Premium pay: Berryville council approves extra cash for employees
Berryville city employees will soon see some extra compensation after a Sept. 20 vote by the Berryville City Council, which approved a plan to provide the city’s 48 municipal employees with “premium pay” for their work during the COVID-19 pandemic.
According to Resolution 1089 — which passed by a unanimous vote — qualifying city employees will receive an additional 50 cents per hour worked from March 1, 2020, through May 30, 2021, for a total of $72,503.76.
“They showed up and kept all the city services that were available going,” said Mayor Tim McKinney, “so we’re going to try and get everybody some [extra pay]. I know the employees will appreciate it.”
The funds — which include a $500 incentive bonus for city employees who were vaccinated against COVID-19 before Sept. 1 — were obtained by the city under the American Rescue Plan Act, which provides a measure of fiscal relief to state and local governments and other program areas aimed at mitigating the continuing effects of the pandemic.
McKinney presented the idea to the council during its Sept. 6 meeting.
“We’ve got this … money and one way you can use that is to go back and give essential employees some premium pay,” McKinney said at that meeting. “We’ve looked at several different options and need to decide if we want to do that. We looked at 75 cents added to that time period and 50 cents an hour for that time period.”
During the citizens’ comments portion of the Sept. 20 meeting, the council heard from local resident Margarita Harrison, who presented the council with a petition in opposition to the city’s proposed plan to replace a rope barrier on one side of George Pond, a popular fishing spot, with a chain link fence, a move intended to increase safety in the neighborhood surrounding the pond.
Harrison, who said she lives a few blocks away from the park, told the council she and other petitioners had gathered 118 signatures, but admitted that only 76 of those were Berryville residents.
“The City of Berryville leaders have proposed building a chain link fence along George Pond for safety reasons,” the petition read. “We believe this would endanger current wildlife habitats, discourage fishing at the pond, and destroy the overall [a]esthetic of the pond in the community.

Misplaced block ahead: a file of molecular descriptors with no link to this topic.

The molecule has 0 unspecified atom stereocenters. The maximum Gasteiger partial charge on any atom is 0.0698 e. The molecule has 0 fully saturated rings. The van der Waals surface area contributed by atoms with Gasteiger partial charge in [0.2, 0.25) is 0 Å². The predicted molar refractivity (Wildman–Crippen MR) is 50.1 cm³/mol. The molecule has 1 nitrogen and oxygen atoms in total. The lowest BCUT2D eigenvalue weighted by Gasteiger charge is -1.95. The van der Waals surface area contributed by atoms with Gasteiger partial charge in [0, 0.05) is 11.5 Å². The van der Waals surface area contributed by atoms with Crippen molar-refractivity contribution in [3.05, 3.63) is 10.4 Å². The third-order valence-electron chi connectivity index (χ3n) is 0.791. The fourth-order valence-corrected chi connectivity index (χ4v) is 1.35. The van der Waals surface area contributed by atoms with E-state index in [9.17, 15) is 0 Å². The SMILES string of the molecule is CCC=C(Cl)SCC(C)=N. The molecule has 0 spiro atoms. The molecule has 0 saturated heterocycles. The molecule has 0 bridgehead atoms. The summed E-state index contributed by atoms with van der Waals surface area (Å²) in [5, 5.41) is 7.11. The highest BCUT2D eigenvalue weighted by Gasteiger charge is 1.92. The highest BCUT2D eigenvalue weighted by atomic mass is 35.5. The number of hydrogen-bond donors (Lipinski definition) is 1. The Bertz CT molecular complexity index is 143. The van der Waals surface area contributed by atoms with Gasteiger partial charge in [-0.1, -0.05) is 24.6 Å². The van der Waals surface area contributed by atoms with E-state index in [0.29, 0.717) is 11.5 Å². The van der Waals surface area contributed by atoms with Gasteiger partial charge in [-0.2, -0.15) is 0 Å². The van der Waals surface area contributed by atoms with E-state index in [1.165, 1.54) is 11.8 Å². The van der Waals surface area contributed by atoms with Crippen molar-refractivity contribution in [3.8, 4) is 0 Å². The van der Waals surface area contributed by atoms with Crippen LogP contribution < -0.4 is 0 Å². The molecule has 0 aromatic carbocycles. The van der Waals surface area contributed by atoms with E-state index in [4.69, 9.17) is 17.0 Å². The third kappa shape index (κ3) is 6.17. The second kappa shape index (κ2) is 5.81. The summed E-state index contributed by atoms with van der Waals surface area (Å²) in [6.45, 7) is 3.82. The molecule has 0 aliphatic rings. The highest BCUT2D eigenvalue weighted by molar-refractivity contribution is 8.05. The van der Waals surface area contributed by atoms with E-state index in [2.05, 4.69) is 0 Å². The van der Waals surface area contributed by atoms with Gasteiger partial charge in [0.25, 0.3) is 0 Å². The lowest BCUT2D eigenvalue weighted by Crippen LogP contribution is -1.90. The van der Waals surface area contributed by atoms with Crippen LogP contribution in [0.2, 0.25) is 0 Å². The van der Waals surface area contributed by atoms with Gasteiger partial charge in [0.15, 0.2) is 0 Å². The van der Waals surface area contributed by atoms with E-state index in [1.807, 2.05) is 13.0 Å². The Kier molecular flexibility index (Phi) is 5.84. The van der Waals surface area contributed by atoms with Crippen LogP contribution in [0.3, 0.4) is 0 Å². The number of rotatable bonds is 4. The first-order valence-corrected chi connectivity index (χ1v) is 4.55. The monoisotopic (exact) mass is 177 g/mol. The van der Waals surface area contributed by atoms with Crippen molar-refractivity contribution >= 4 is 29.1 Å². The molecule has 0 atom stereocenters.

“We, the undersigned, are adamantly opposed to a fence being built along the pond. We urge leaders to protect the people by slowing down traffic with speed bumps and regularly policing the area for protection of human life and wildlife.”
McKinney, who maintains that the request for the additional safety precautions came from city residents who actually live near the park, said the proposed fence is not yet “a done deal,” but that the recent change to one street making it one-way, along with a reduced speed limit and increased frequency of police patrols had already been noticed.
“A neighbor from that area told me today that there’d been a policeman over there quite a bit lately and they were already seeing a difference,” McKinney said. “A resident, somebody who lives over there, they saw the police over there on several occasions.
As for the proposed fence, McKinney expressed more than a bit of frustration.
“We haven’t decided,” McKinney said. “If the people don’t think we need it there, we just won’t put it there. Let the kids run wild and the geese.
“They complained because there wasn’t any protection and they were getting in the road. How are you going to keep them out of the road without a fence? I’m confused. I’ll be real truthful with you, Margarita — I don’t know what those people want.”
In other business, the council heard from Berryville Police Chief Robert Bartos, who delivered his department’s monthly report.
According to Bartos, city police issued 122 citations in August, down from 129 a year ago, and investigated 69 offenses, down from 89 this time last year. The department’s clearance rate for the month, Bartos said, was 86 percent.
The department took in $1,310 in fines and bonds and responded to 13 traffic accidents, down from 15 a year ago.
The council also reviewed the monthly financial report showing sales tax collected in the city during the month of August. According to the report, the city received $175,398 from the 1 percent sales tax — a significant increase from the $157,218.83 received in August 2020 — and $87,699 from the city’s half-cent sales tax.
Of the tax money received, $128,302.38 was added to the city’s general fund, $17,000 to the sewer bond fund and $15,839.80 went to the street fund. The remainder was divided between the Saunders Museum and the parks commission funds, which received $4,751.94 each, and the tourism and cemetery funds, which received $2,375.97 each.
The council also approved a request from several businesses for a special event to be held on the south side of the downtown square on Oct. 9. The event, billed as “Runway on the Square,” is intended to be a fashion show featuring school cheerleaders as models, along with hayrides around the square.
The council’s next meeting is scheduled for 6 p.m. Monday, Oct. 4, at Berryville City Hall.